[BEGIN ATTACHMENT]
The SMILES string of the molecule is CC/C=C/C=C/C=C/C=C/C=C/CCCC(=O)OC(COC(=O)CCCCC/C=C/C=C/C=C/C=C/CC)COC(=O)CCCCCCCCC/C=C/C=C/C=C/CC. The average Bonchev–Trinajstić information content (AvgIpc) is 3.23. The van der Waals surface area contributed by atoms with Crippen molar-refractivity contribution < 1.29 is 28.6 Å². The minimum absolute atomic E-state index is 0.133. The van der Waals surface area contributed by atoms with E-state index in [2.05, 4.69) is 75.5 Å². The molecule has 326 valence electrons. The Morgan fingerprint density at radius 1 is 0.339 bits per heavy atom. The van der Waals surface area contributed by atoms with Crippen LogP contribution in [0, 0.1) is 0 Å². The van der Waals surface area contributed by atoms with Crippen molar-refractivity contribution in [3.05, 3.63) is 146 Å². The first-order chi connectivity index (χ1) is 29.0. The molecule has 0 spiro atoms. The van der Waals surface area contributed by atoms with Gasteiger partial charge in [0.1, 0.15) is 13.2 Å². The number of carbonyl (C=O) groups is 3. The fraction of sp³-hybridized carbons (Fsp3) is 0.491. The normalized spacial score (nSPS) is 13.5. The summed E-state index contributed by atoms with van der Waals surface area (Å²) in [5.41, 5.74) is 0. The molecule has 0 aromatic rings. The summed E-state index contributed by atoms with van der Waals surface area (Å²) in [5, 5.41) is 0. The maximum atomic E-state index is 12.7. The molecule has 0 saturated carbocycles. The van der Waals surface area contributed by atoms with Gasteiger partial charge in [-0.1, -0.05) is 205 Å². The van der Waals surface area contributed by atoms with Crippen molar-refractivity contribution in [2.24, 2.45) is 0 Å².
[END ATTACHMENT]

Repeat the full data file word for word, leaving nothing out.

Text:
The SMILES string of the molecule is CC/C=C/C=C/C=C/C=C/C=C/CCCC(=O)OC(COC(=O)CCCCC/C=C/C=C/C=C/C=C/CC)COC(=O)CCCCCCCCC/C=C/C=C/C=C/CC. The average Bonchev–Trinajstić information content (AvgIpc) is 3.23. The van der Waals surface area contributed by atoms with Crippen molar-refractivity contribution < 1.29 is 28.6 Å². The minimum absolute atomic E-state index is 0.133. The van der Waals surface area contributed by atoms with E-state index in [2.05, 4.69) is 75.5 Å². The molecule has 326 valence electrons. The Morgan fingerprint density at radius 1 is 0.339 bits per heavy atom. The van der Waals surface area contributed by atoms with Crippen LogP contribution in [0, 0.1) is 0 Å². The van der Waals surface area contributed by atoms with Crippen molar-refractivity contribution in [3.05, 3.63) is 146 Å². The first-order chi connectivity index (χ1) is 29.0. The molecule has 0 spiro atoms. The van der Waals surface area contributed by atoms with Gasteiger partial charge in [0.1, 0.15) is 13.2 Å². The number of carbonyl (C=O) groups is 3. The fraction of sp³-hybridized carbons (Fsp3) is 0.491. The normalized spacial score (nSPS) is 13.5. The summed E-state index contributed by atoms with van der Waals surface area (Å²) in [5.41, 5.74) is 0. The molecule has 0 aromatic rings. The summed E-state index contributed by atoms with van der Waals surface area (Å²) in [5, 5.41) is 0. The maximum atomic E-state index is 12.7. The molecule has 0 saturated carbocycles. The van der Waals surface area contributed by atoms with Gasteiger partial charge in [-0.1, -0.05) is 205 Å². The van der Waals surface area contributed by atoms with Crippen molar-refractivity contribution in [2.24, 2.45) is 0 Å².